Therefore, having this ministry by the mercy of God, we do not lose heart. But we have renounced disgraceful, underhanded ways. We refuse to practice cunning or to tamper with God’s word, but by the open statement of the truth we would commend ourselves to everyone’s conscience in the sight of God.

And even if our gospel is veiled, it is veiled only to those who are perishing. In their case the god of this world has blinded the minds of the unbelievers, to keep them from seeing the light of the gospel of the glory of Christ, who is the image of God. (2 Corinthians 4:1-4, ESV)

The Bottom Line At The Heart Of The Emergent Church

On the very appropriately named Grace To You CD Rom “What’s So Dangerous About the Emerging Church? Dr. John MacArthur cuts to the core of the cult of the Emergent Church:

The emerging church movement is an amorphous; sort of a loose-knit, association of churches that have decided that there is value–there is even virtue–in uncertainty about Scripture. The bottom line in the movement is: They believe that we aren’t even supposed to understand precisely what the Bible means.

And to me that’s the big issue, it is an attack on the clarity of Scripture. And they elevate themselves as if this is some noble reality; that they have finally risen to say, “We’re honest enough to say that we don’t know what the Bible means. We can’t be certain. We’re the truly spiritual ones.” It has overtones of a spiritual pride–a false kind of spiritual pride which they call humilty.

They say, “We’re too humble to say that we know what the Bible means. The bottom line, I think, in the movement is; it is the denial of the clarity of Scripture. It is a denial that we can know what the Bible really says.

And now following Christ’s Biblical injunction to “take one or two others along, so that ‘every matter may be established by the testimony of two or three witnesses’ ”, here is what three leaders within the Emergent Church have to say concerning the issue of clarity as it relates to Holy Scripture. First is one of the leading “theologians” of this new cult of liberal theology Brian McLaren from an interview published in Religion & Ethics Weekly.

McLaren is asked, “Are there truths related to the faith that we can know, that we can be certain about?” Instead of simply answering, “yes,” watch as our Guru of the Emergent gospel of Jello immediately begins to obfuscate this truth through equivocation with the words “faith and “certain”:

Well, first of all, when we talk about the word “faith” and the word “certainty,” we’ve got a whole lot of problems there. What do we mean by “certainty”? If I could substitute the word “confidence,” I’d say yes, I think there are things we can be confident about, and those are the things we have to really work with. This is one of the concerns that some people who are critical of my work have, and I understand their concern. Their concern is they feel you have a choice between certainty and a lack of confidence. Well, I think that there is a proper level of confidence.

For example, the people who are sure that white supremacy was justifiable based on the Bible–they were certain about it. I don’t think they had many second thoughts about it. The Europeans who spread around the world and stole lands from the first nations, the native peoples of Africa, North America, South America, Asia–they had no shortage of confidence. They were certain that they were allowed to go and take everybody’s lands and, I mean, the results were horrific for hundreds of years.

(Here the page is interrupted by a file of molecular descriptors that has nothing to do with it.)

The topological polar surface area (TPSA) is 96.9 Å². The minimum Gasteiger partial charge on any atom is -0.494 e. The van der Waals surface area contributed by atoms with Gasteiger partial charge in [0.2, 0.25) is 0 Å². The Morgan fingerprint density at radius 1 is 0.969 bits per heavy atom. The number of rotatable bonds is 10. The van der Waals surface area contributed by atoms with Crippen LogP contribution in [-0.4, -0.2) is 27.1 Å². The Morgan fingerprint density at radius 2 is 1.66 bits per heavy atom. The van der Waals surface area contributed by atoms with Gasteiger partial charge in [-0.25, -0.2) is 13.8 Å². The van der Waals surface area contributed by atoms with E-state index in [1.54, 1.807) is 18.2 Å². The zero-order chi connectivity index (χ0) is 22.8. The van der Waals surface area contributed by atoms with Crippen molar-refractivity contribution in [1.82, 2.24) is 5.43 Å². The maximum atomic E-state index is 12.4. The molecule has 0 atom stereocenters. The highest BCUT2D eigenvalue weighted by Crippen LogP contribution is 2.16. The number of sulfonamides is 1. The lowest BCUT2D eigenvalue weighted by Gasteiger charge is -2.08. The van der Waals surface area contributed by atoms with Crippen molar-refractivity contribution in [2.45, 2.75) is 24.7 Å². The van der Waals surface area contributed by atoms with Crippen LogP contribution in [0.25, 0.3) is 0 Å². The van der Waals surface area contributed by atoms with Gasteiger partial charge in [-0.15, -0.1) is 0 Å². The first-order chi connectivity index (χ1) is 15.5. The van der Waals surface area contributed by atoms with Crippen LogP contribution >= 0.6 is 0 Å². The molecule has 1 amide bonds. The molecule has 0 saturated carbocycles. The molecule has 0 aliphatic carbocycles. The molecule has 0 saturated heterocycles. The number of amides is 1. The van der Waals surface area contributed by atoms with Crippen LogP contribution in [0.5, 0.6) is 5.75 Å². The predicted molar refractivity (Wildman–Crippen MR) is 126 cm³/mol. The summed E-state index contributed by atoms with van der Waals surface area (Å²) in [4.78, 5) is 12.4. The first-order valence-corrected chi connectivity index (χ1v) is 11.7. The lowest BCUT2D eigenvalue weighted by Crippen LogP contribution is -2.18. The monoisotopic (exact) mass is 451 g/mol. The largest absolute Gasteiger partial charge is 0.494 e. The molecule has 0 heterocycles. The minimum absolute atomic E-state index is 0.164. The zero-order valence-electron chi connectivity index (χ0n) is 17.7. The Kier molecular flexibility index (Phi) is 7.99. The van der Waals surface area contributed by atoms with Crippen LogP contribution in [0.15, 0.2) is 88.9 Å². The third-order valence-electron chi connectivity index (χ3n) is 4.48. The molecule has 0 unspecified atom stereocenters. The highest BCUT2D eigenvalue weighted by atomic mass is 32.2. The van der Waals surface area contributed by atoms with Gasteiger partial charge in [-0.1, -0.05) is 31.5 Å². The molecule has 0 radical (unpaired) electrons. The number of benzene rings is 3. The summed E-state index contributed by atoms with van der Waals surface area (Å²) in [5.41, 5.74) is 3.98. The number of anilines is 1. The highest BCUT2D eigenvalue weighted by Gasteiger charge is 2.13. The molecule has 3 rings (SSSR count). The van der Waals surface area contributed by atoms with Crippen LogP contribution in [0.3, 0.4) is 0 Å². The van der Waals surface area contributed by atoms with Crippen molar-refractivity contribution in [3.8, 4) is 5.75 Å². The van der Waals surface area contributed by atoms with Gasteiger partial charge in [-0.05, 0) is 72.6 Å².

Dancing Through The Smoke And Mirrors

Just a quick note; this a common diversionary tactic not unlike that of a politician, but this has nothing to do with the cardinal doctrines of the historic orthodox Christian faith which we can know for certain. How unlike the Apostle Paul in the opening text above is Brian McLaren We refuse to practice cunning or to tamper with God’s word, but by the open statement of the truth we would commend ourselves to everyone’s conscience in the sight of God. McLaren continues clouding the issues:

So certainty can be dangerous. What we need is a proper confidence that’s always seeking the truth and that’s seeking to live in the way God wants us to live, but that also has the proper degree of self-critical and self-questioning passion. And that’s not a passion for being wishy-washy or, what was the word in the last election, to be a “flip-flopper.” It is a passion to say, “We might be wrong, and we are always going to stay humble enough that we’ll be willing to admit that.” I don’t see that as a lack of fidelity to the teaching of the Bible. I see that as trying to follow the teaching of the Bible. It has a lot of positive things to say about humility (emphasis mine).

As you can plainly see Guru McLaren has completely confirmed what Dr. MacArthur has said, “overtones of a spiritual pride–a false kind of spiritual pride which they call humilty.” For more on McLaren’s alleged “confidence” in the Scriptures I refer you to a five part series by Dr. MacArthur called Brian McLaren and the Clarity of Scripture reprinted on Apprising Ministries with permission. Next we have Tony Jones who recently said, “The Bible is an f***ing scary book.” The National Coordinator for Emergent Village also says:

Emergent surely has people in it who strongly believe that there is absolute truth. I’m on the record as laying out a pretty complex understanding of why I think putting the qualifier absolute in front of truth is a modernistic fallacy. Truth is not qualified by adjectives like absolute. So for me personally, talking about absolute truth is a nonsensical way to talk, and surely Christian theologians shouldn’t talk in that way. It isn’t helpful, because it doesn’t make sense. But that’s a book, not a paragraph in a magazine article. The short answer is, “No, Emergent has no statement on absolute truth, and there are people in Emergent who strongly hold to absolute truth.” But, personally, I think it’s a mistake… (Relevant Magazine, transcript on file at AM)